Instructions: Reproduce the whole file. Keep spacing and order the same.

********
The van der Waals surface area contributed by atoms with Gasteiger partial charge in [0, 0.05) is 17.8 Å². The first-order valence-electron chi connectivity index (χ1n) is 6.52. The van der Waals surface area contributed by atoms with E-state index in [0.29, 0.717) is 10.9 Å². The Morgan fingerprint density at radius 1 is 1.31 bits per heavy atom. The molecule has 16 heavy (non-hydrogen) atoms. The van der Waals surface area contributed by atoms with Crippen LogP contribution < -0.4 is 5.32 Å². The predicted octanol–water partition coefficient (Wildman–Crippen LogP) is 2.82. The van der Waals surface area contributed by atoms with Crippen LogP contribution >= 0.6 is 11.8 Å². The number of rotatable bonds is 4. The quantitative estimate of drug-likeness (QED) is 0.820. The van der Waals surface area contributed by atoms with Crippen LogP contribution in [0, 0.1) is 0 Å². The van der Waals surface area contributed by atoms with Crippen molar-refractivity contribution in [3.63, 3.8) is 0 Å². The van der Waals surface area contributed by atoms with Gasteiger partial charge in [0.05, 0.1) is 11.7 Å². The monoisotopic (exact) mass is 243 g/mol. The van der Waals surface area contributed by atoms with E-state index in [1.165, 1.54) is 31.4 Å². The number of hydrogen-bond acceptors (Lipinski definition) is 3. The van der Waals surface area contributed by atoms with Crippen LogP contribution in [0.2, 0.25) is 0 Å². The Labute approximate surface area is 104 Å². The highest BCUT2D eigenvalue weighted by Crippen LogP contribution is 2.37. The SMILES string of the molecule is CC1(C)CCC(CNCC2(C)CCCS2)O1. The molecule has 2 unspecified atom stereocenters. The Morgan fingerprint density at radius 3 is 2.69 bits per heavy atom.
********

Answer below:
The van der Waals surface area contributed by atoms with Gasteiger partial charge in [0, 0.05) is 17.8 Å². The first-order valence-electron chi connectivity index (χ1n) is 6.52. The van der Waals surface area contributed by atoms with E-state index in [0.29, 0.717) is 10.9 Å². The Morgan fingerprint density at radius 1 is 1.31 bits per heavy atom. The molecule has 16 heavy (non-hydrogen) atoms. The van der Waals surface area contributed by atoms with Crippen LogP contribution < -0.4 is 5.32 Å². The predicted octanol–water partition coefficient (Wildman–Crippen LogP) is 2.82. The van der Waals surface area contributed by atoms with Crippen LogP contribution >= 0.6 is 11.8 Å². The number of rotatable bonds is 4. The quantitative estimate of drug-likeness (QED) is 0.820. The van der Waals surface area contributed by atoms with Crippen LogP contribution in [0, 0.1) is 0 Å². The van der Waals surface area contributed by atoms with Crippen molar-refractivity contribution in [3.63, 3.8) is 0 Å². The van der Waals surface area contributed by atoms with Gasteiger partial charge in [0.05, 0.1) is 11.7 Å². The monoisotopic (exact) mass is 243 g/mol. The van der Waals surface area contributed by atoms with E-state index in [1.165, 1.54) is 31.4 Å². The number of hydrogen-bond acceptors (Lipinski definition) is 3. The van der Waals surface area contributed by atoms with Crippen LogP contribution in [0.2, 0.25) is 0 Å². The Labute approximate surface area is 104 Å². The highest BCUT2D eigenvalue weighted by Crippen LogP contribution is 2.37. The SMILES string of the molecule is CC1(C)CCC(CNCC2(C)CCCS2)O1. The molecule has 2 unspecified atom stereocenters. The Morgan fingerprint density at radius 3 is 2.69 bits per heavy atom.